The crowd’s rumble died immediately.  There stood John Ammerman with his hand in the air, his small collection of followers looking as surprised as anyone else.  Emily glanced at him, then at Ben.  In the space of a few seconds, Ben’s expression flashed through shock, then to a moment of what looked for all the world like terrible anger, before settling back into the usual formality and composure.
“You, John?  It’s been years since you took on an assistant.  And never a newcomer, to my recollection.  I believe you generally prefer to check your workers’ ideological bona fides first, do you not?”
“Been a while, yeah.  All th’ more reason t’ bring in some new blood.  Besides, young gal like that, oughta learn t’ defend herself.”  He turned to address Emily directly.  “Not t’say y’can’t take care o’ yerself, missy.  S’plain ta see ye can.  Might be not ever’body in Haven ‘preciates that.  Might be they’d place ye on a pedestal, make ye sing fer yer supper.”  He chuckled.  “If it’s a pedestal ye want, best turn down my offer.  All I gots fer ye is work, hard work, an’ hard learnin’.  Take a strong woman, work at Ammerman’s, learn what I got ta teach.”
Ammerman nodded.  “Might ought be ye got that strength in ye.  I’m a man what remembers things.  Might be some don’t wanna remember, don’t wanna know.  Might be ye got it in ye to know what others don’t.”
As for Ben, his ordinarily smooth veneer was cracking appreciably.  He raised his hand.  “That’s enough, John,” he said, through gritted teeth.  “We’ll discuss this later.”
Ammerman, by contrast, was all smooth polish.  He raised an eyebrow.  “You raisin’ up a hand ta silence me, Mr. Big?  Cain’t recall nobody in Haven gave ye authority to do that.  Seems t’me that every man in Haven gotta right to be heard.  Every woman gotta right to make her own decision.”  He gestured broadly.  “Or are you claimin’ ownership o’ some kind?”
Ben’s gaze leveled at Ammerman.  His voice was pure acid.  “I.  Said.  Later.” 
The two men locked eyes for a long, dangerous moment.  Finally, it was Ammerman who raised a conciliatory palm and smiled.  “Works fer me, big man.  Jes’ s’long as ye don’t get th’ impression that ye got the right t’sell th’ girl off to the highest bidder, or some such.”  He turned to his cohorts.  “Reckon we’re done here, fellas.  Let’s git t’ ramblin’.”  To the rest of the crowd:  “Pleasure as always.  Yer free men an’ women; don’t go forgettin’ it.”
His followers in tow, Ammerman marched past the campfire and back towards main street.  Ben glared daggers into his back as he proceeded.
A nervous quiet had settled over the crowd.  It was broken by a rowdy voice from the hillside―it might have been the same heckler whom Ben had hushed at the beginning of the event.  “Hey―let’s sing the OTHER song!”
A round of relieved laughter, and then a growing swell of affirmation and applause.  All the tension left Ben and was replaced by weary resignation.  His shoulders slumped.  Eyes downcast, he shook his head sadly.  If anything, this only egged the crowd on.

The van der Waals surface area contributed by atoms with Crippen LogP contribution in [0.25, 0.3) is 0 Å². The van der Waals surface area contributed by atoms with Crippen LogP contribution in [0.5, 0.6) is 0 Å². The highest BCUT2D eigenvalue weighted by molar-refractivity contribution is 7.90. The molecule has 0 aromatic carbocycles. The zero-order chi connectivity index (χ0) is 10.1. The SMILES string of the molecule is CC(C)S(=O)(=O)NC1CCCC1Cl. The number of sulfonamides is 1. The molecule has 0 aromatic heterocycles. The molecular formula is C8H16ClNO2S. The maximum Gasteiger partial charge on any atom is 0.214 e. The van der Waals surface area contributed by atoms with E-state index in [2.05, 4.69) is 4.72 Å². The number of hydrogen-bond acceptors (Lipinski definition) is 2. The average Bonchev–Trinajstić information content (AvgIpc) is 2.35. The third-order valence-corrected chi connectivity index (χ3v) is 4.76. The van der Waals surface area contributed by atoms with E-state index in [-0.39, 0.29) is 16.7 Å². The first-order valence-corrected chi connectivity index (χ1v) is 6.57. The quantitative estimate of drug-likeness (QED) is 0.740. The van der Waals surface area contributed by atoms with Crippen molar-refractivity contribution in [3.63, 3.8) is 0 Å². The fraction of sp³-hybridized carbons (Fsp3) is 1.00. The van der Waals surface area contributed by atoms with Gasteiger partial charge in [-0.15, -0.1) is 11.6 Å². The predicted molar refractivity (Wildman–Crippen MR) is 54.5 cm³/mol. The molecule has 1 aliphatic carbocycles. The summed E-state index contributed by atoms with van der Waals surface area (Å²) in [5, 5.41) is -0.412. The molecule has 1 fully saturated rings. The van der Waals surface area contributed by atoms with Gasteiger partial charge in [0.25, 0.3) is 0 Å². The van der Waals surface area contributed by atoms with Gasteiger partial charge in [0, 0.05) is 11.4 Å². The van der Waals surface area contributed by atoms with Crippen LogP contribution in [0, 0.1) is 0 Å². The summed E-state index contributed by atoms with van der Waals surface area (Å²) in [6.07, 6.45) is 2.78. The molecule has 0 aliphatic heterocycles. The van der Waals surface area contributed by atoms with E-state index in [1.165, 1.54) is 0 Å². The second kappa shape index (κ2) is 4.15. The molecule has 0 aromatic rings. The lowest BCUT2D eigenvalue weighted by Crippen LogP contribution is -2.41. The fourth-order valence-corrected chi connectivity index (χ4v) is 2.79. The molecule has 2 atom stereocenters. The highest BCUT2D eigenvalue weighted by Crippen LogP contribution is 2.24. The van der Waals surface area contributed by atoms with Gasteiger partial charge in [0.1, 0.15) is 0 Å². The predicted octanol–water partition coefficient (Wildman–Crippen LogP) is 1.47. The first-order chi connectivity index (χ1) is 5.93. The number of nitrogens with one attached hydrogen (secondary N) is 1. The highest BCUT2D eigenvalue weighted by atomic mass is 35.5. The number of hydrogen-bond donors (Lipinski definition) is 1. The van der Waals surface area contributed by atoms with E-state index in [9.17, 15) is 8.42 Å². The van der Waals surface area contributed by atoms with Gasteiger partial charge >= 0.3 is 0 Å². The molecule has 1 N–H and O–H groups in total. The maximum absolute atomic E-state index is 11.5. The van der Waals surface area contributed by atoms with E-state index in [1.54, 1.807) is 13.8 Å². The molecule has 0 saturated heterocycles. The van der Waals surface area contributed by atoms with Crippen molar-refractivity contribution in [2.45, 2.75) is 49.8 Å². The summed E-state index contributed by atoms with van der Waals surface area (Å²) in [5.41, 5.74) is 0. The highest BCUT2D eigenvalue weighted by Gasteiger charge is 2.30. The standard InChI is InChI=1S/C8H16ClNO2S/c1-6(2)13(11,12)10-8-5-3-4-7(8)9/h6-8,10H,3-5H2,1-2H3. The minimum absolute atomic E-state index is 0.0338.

“C’mon, Ben!”
“There’s no harm in it!”
“We promise, it won’t turn us into sodomites!”  This last remark brought another wave of raucous laughter.
Ben’s patience was exhausted.  He raised a hand.  “I hardly think this is the time…”  Rosemary interrupted, taking him by the other sleeve.  One eye on the crowd, she muttered something under her breath.  Ben deflated again.  “Very well.  Be it on your own heads.”  A roar of approval.
A short, dapper figure with a pointed brown goatee came scampering down the slope, a small wooden whistle in his hand; a chorus of cheers heralding his arrival.  Meanwhile, Ben trudged wearily away from the fire with Rosemary alongside him.  Rosemary glanced back at Emily, silently inquiring whether she’d had enough.  But these people were hers now--and she was, perhaps, theirs--and she was eager to know what she’d gained.  So Emily shook her head, and Rosemary and Ben proceeded alone into the gathering darkness.

Will watched from a distance, his heartlight a tiny flicker at the edge of the crowd, as the little man blew a jaunty, buzzing fanfare on his tiny instrument.  As it ended, he pulled it from his lips and raised his hand like a conductor.  As one, the crowd joined in, a vast sea of noise:
Young man, there’s no need to feel down. 
I said, young man, pick yourself off the ground. 
I said, young man, ‘cause you’re in a new town 
There’s no need…to…be…un-hap-py...
Young man, there’s a place you can go. 
I said, young man, when you’re short on your dough. 
You can stay there, and I’m sure you will find 
Many ways…to…have…a-good-time…

Will could not sing, and didn’t feel much like singing.  But he listened to the whole song.  He couldn’t quite figure out what it was about; the references made no sense to him.  But it was loud, and it was cheerful, and to the thousand souls gathered around the bonfire and around Emily, that clearly counted for something.  And in the end, as the crowd broke up and went its separate ways, Will was forced to concede that the loudmouth from the audience had been correct; it hadn’t turned him into a sodomite.